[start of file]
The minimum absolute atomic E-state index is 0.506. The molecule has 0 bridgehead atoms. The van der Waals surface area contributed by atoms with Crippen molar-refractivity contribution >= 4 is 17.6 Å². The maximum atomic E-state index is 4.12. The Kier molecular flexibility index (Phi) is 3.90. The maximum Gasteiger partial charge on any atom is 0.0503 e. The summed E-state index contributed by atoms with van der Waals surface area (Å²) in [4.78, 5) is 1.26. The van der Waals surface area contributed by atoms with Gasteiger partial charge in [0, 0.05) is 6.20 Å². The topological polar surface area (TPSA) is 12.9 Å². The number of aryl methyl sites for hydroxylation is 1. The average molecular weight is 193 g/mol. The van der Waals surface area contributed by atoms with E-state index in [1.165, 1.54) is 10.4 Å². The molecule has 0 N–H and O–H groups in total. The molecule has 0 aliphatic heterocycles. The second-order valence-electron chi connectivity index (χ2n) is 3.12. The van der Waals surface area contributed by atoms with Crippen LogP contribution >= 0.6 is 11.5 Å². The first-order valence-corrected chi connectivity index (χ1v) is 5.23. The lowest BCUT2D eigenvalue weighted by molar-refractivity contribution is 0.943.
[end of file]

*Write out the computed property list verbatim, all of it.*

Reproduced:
The minimum absolute atomic E-state index is 0.506. The molecule has 0 bridgehead atoms. The van der Waals surface area contributed by atoms with Crippen molar-refractivity contribution >= 4 is 17.6 Å². The maximum atomic E-state index is 4.12. The Kier molecular flexibility index (Phi) is 3.90. The maximum Gasteiger partial charge on any atom is 0.0503 e. The summed E-state index contributed by atoms with van der Waals surface area (Å²) in [4.78, 5) is 1.26. The van der Waals surface area contributed by atoms with Gasteiger partial charge in [0, 0.05) is 6.20 Å². The topological polar surface area (TPSA) is 12.9 Å². The number of aryl methyl sites for hydroxylation is 1. The average molecular weight is 193 g/mol. The van der Waals surface area contributed by atoms with E-state index in [1.165, 1.54) is 10.4 Å². The molecule has 0 N–H and O–H groups in total. The molecule has 0 aliphatic heterocycles. The second-order valence-electron chi connectivity index (χ2n) is 3.12. The van der Waals surface area contributed by atoms with Crippen LogP contribution >= 0.6 is 11.5 Å². The first-order valence-corrected chi connectivity index (χ1v) is 5.23. The lowest BCUT2D eigenvalue weighted by molar-refractivity contribution is 0.943.